EDITORIAL: Fall 2016 reflection

As the semester draws to a close and we look ahead to the approaching holidays, let’s take a moment to reflect on the past three months.

At the County College of Morris, we have welcomed a new college president. Dr. Anthony Iacono has, thus far, shown an interest in receiving honest feedback from the campus community. He has been holding coffee and conversations with the president and encouraging staff, faculty and students to speak candidly with him regarding issues and suggestions they have on campus . It will be interesting to see how that affects his coming semesters.

The CCM Board of Trustees has made the decision to close the college’s Morristown location. While we only have a bare-bones explanation, given in a press release, how the closure changes the way classes are dealt with at the college is yet to be seen. The board assures that the classes will be accommodated by the Randolph campus if needed, but how does that affect students who attended classes in Morristown to account for transportation issues? The spring will show how the college accounts for the campus closure.

Here at the Youngtown, our editorial staff has grown and everyone’s skills have strengthened. The camaraderie in our news room is one of the factors that creates such a strong paper. Our own Cecilia McGuinness, our senior layout editor, will be graduating at the end of the semester and beginning her time at a four-year university. We are so excited to see how she grows and flourishes there. Satire editor Moe Rahmatullah has created a position for himself in our staff that we did not have before him. That willingness to push the boundaries and try new things pushes growth.

While reflection throws growth into higher contrast, the Youngtown is excited to turn forwards to the spring semester and continue to take strides. While people may associate print news with the past, we are ready to show all the ways in which we embody the future.

College students drink frightening amount

BY ROSE PEZZUTI
contributor

College parties conjure images of red Solo cups and beer pong. While there may be no memories of the mistakes made, some could affect students for the rest of their lives.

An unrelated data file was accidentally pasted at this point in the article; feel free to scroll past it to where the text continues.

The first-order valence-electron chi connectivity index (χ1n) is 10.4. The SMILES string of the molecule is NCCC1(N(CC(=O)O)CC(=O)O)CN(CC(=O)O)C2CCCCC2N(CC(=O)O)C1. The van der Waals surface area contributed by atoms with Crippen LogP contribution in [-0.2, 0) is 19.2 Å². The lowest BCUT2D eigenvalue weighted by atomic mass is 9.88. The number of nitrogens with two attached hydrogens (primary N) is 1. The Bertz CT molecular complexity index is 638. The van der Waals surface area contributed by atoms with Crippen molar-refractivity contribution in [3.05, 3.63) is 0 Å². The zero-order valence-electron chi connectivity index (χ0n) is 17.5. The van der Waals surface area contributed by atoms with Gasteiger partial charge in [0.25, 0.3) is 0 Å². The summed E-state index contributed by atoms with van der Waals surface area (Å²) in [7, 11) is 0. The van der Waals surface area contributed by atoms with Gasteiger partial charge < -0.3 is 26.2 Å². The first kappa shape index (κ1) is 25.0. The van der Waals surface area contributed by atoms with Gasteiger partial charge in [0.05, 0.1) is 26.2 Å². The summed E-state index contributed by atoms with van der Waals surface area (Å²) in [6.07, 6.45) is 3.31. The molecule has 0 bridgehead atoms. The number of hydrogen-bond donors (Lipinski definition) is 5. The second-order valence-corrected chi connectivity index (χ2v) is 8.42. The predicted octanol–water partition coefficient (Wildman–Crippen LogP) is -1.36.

“All I remember is that I killed it in beer pong that night,” an anonymous source from Rutgers University said. “The next thing I remember, it is the next morning, and I am in my bed naked with my throwup-covered costume on the floor in my shower. That was my Halloween last year.”  

According to Women’s Forum, “44 percent of college students from the ages 17-21 binge drink.” Binge drinking is defined as having five or more drinks during one occasion. The newfound freedom of students living on their own makes adolescents feel unstoppable.

“Binge drinking is such a problem because teenagers are on their own for the first time in their lives, and they feel like they are adults now and can do whatever they want,” said Amanda Carfagno, William Paterson University student.   

The aspect of peer pressure is also asserted in the college community – not the good peer pressure either. If one does not drink, some friends no longer consider him or her “cool”. The whole “Just Say No” campaign, started by First Lady Nancy Reagan in 1982, seems as irrelevant as ever. It seems as if the word “no” does not exist in the minds of these young adults.

“Most college students feel like if they are not drunk, they cannot have fun,” said Monica Onorata, The College of New Jersey student. “One drink and a little buzz is not enough to have a good time anymore.”

Not only does binge drinking lead to health problems, such as alcohol poisoning and liver disease, but to academic issues as well. “About 1 in 4 college students report academic consequences from drinking, including missing class, falling behind in class, doing poorly on exams and/or papers and receiving lower grades overall,” according to collegedrinkingprevention.gov.  

There has been an effort to help prevent this craze of underage drinking, such as the Drug Abuse Resistance Education program (D.A.R.E.). The D.A.R.E. program began in 1983 and is currently effective in 75 percent of school districts across the United States, according to www.scientificamerican.com. Nevertheless, statistics have proved that the college life is part of the party, and every undergraduate needs to realize the consequences of binge drinking on a higher level then not making it into the top fraternity on campus.